Two children rescued post CSA’s training of Anganwadi workers in Madhya Pradesh
CSA’s efforts to train Angwanwadi workers in 4 districts of MP on legal provisions related to vulnerable children bore fruit when two children aged 4 and 6 living were rescued and placed in a child care institution. The training program for Anganwadi workers was implemented in partnership with Department of Women and Child Development (DWCD), Indore Division, Government of Madhya Pradesh with the objective to build capacity of Anganwadi workers to identify and respond to cases of child in need of care and protection. 51 trainings were conducted to train almost 8000 Anganwadi workers from Indore, Khandwa, Dhar and Barwani were trained on child rights, provisions related to children in need of care and protection (CNCP) in the Juvenile Justice Act, 2015, and alternative care for CNCP.
Post training, information was received by the CSA team from an Anganwadi worker about two destitute children living with their mentally challenged mother in the outskirts of Indore. A detailed investigation by CSA team revealed that the children had no one to take care of them and had to beg to feed themselves. This investigation report was handed over to DWCD which then forwarded it to Childline for rescue of the children. While the children were rescued, produced before the Child Welfare Committee, and placed in a child care institution, the mother was admitted to a hospital by the police for her medical needs.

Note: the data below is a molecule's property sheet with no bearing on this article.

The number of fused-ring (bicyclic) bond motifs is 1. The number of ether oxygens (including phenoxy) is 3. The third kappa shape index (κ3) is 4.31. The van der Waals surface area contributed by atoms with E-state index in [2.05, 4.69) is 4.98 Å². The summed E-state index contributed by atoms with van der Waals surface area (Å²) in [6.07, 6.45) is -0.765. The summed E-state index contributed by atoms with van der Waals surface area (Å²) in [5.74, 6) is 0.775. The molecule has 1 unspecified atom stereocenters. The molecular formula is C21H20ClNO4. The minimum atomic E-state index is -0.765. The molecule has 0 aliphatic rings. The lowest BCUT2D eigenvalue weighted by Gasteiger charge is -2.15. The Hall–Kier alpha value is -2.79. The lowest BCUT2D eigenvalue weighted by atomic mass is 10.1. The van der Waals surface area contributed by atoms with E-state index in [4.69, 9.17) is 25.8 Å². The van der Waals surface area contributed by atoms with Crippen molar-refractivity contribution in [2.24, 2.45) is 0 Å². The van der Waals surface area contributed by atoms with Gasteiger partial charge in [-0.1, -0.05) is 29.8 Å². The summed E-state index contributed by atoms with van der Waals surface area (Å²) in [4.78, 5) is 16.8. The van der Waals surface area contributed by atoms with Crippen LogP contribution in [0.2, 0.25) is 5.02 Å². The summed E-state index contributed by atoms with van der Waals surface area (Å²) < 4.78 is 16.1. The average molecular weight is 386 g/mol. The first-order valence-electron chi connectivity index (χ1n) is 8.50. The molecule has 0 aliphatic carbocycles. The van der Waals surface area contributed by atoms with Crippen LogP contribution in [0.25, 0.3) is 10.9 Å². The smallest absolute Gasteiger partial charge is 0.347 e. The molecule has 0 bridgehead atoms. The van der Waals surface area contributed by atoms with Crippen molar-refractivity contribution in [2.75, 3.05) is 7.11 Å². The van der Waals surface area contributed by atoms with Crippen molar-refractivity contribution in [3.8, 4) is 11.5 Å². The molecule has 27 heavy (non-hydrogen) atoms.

It is estimated that 40% of children in India are vulnerable due to difficult circumstances characterized by their social, economic and geo-political challenges. Many of them could be exposed to situations of grave risk, such as extreme poverty, child abuse, child marriage and child labour. While laws and policies for protection of such children and for have been enacted, locating and identifying such children and their families who could benefit from provisions under the laws continues to be a challenge for authorities. Training of grassroots workers (such as Anganwadi workers in this case) could bridge this gap to a great extent.